Former New York Mayor Michael Bloomberg speaks during a press conference to discuss his Democratic presidential run on November 25, 2019, in Norfolk, Virginia.
Drew Angerer | Getty Images
Mike Bloomberg has been paying a handful of social media influencers to post satirical memes about him for his Democratic presidential bid.
The billionaire former mayor of New York was recently the subject of several memes uploaded to photo-sharing app Instagram. Each of the posts claim to be sponsored by him.
One Instagram account, run by meme aggregator Jerry Media, depicts Bloomberg sending a direct message asking it to “post a meme that lets everyone know I’m the cool candidate.”
Another from Tank Sinatra, an account with over 2 million followers, alludes to a viral clip from Democratic rival Bernie Sanders requesting financial support. But the text instead reads “I am once again asking for (you) to make me look cool.”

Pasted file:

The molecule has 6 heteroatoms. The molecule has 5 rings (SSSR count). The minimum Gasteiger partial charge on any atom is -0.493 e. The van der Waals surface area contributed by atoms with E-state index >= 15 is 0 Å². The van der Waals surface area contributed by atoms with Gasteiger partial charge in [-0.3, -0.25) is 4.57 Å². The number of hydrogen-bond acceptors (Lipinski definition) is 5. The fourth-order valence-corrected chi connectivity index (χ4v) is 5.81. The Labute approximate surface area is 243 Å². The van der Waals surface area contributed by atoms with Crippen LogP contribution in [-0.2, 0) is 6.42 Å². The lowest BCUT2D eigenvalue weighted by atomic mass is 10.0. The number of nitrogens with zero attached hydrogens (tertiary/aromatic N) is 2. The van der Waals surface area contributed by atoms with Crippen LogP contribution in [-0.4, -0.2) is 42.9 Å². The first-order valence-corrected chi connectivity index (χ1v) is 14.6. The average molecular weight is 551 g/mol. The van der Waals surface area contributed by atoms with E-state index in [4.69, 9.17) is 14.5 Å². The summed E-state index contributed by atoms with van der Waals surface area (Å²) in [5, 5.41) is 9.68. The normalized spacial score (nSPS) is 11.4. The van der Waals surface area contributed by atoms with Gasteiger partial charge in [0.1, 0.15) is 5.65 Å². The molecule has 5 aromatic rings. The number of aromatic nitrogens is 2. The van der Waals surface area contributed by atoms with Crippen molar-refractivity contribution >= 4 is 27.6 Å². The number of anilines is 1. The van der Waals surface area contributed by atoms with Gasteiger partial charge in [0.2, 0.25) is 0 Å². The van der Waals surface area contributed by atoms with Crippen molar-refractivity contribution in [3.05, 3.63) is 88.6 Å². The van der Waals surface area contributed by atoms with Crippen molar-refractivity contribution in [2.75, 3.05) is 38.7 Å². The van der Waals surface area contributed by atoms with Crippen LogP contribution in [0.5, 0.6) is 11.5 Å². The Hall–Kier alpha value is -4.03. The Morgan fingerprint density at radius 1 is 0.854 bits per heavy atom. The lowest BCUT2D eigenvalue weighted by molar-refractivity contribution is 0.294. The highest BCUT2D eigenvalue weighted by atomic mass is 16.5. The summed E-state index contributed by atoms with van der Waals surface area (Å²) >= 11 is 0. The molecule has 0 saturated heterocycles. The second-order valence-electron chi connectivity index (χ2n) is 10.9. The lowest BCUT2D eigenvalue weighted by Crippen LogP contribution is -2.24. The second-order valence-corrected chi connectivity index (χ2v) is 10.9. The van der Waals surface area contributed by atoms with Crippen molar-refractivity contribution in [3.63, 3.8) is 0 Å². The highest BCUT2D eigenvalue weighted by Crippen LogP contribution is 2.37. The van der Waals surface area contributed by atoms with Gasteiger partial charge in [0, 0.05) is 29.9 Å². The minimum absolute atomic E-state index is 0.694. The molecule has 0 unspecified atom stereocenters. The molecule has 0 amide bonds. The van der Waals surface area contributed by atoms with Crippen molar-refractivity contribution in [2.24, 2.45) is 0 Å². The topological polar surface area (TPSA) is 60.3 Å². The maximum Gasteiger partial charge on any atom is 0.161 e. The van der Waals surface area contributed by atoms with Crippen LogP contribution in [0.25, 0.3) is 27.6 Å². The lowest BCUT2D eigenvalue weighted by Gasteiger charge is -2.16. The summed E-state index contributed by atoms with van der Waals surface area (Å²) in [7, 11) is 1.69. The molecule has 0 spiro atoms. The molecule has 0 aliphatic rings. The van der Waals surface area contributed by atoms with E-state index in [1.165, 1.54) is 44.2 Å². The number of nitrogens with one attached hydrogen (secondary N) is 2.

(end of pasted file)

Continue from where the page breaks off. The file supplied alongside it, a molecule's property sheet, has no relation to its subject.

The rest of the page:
The posts are all ads, coming with sponsorship disclaimers, and seem to be satirical. Tank Sinatra, whose real name is George Resch, even says: “Yes this is really sponsored by @mikebloomberg.”
Other accounts have created similar content, including Grapejuiceboys, which has 2.7 million followers, and Sh-theadsteve, which has 5.3 million.
“Mike Bloomberg 2020 has teamed up with social creators to collaborate with the campaign, including the meme world,” Sabrina Singh, Bloomberg’s senior national spokesperson, told CNBC. “While a meme strategy may be new to presidential politics, we’re betting it will be an effective component to reach people where they are and compete with President Trump’s powerful digital operation.”
News of Bloomberg’s appeal to social media creators was previously reported by The New York Times, which said his campaign had tapped Meme 2020, a firm with links to Jerry Media, to create a “self-aware ironic character” around Bloomberg.
Jerry Media has previously been accused of stealing memes and passing them off as its own content without crediting the original creator. The organization’s founder apologized, promising to “do the right thing by creators by seeking permission and giving them the credit they deserve.”
Separately, The Daily Beast reported that Bloomberg had been pitching to “micro-influencers” to create sponsored content for a fixed fee of $150. Such creators typically have a fan base of 1,000 to 100,000 followers.